This is the laziest defence of letting kids play football I have ever seen
KIDS SHOULD PLAY DANGEROUS SPORTS BECAUSE KIDS SHOULD PLAY DANGEROUS SPORTS! Teamwork! Character! Tough!
Guys, a law student wrote this drivel.
The most recent and extreme example of the dangers of our sporting culture comes from the world of extreme snowmobiling. On Thursday, a 25-year-old Texan called Caleb Moore died from injuries sustained when his snowmobile came crashing down on his head after one of his tricks went horribly wrong during his run in the Snowmobile FreeStyle competition in the Winter X Games in Aspen, Colo. Moore suffered his injuries after he attempted to do a backflip on his snowmobile. He came up short and the skis on the front of his snowmobile caught the lip of the landing area, sending Moore flying over the handlebars. When Moore hit the snow, his 450-pound snowmobile came crashing down on his head, causing injuries that ultimately lead to his death. The death was the first to occur in the X-Games' 18-year history, which is something of a miracle given the activities involved. The injury that led to Moore's death was broadcast live on ESPN.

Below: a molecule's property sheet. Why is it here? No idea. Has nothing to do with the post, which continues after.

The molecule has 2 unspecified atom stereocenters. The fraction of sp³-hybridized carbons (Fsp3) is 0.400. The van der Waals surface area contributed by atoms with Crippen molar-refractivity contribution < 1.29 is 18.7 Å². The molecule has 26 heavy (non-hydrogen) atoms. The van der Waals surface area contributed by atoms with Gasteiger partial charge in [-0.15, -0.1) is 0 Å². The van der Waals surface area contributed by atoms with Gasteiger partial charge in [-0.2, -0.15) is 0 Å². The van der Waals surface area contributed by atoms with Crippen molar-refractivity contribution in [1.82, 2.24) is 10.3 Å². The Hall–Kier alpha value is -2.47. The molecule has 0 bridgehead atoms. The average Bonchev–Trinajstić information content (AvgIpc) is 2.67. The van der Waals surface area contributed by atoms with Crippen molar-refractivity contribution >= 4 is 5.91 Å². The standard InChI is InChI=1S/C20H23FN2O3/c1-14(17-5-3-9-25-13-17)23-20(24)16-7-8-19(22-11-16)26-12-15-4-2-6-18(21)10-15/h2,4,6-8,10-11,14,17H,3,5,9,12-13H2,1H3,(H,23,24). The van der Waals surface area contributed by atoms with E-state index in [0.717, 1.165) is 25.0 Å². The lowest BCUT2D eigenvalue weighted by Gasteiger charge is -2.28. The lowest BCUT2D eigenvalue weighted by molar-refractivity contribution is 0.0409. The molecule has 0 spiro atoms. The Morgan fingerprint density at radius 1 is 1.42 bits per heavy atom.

This is only the latest in a long list of recent episodes illustrating the undeniable fact that the sports we love are killing the athletes we worship for playing them. For example, San Diego Chargers legend Junior Seau shot himself in the chest — allowing his brain to be preserved and studied. Researchers concluded that Seau suffered from chronic traumatic encephalopathy (CTE), a type of chronic brain damage that is increasingly becoming a side effect of being an NFL football player.
The list of dangerous sports goes on and on — hockey, soccer, rugby, skiing, snowboarding, baseball. And these realizations have given rise to a debate at dinner tables and in living rooms across the United States: Should children play sports, like football, that are demonstrably dangerous, and that have long-lasting health consequences?
Indeed, no less a figure than Barack Obama recently told The New Republic, "If I had a son, I'd have to think long and hard before I let him play football."
But children should absolutely be allowed to play such sports. Parental fear threatens to deprive many young people of the lessons of organized athletics — lessons they cannot learn anywhere else.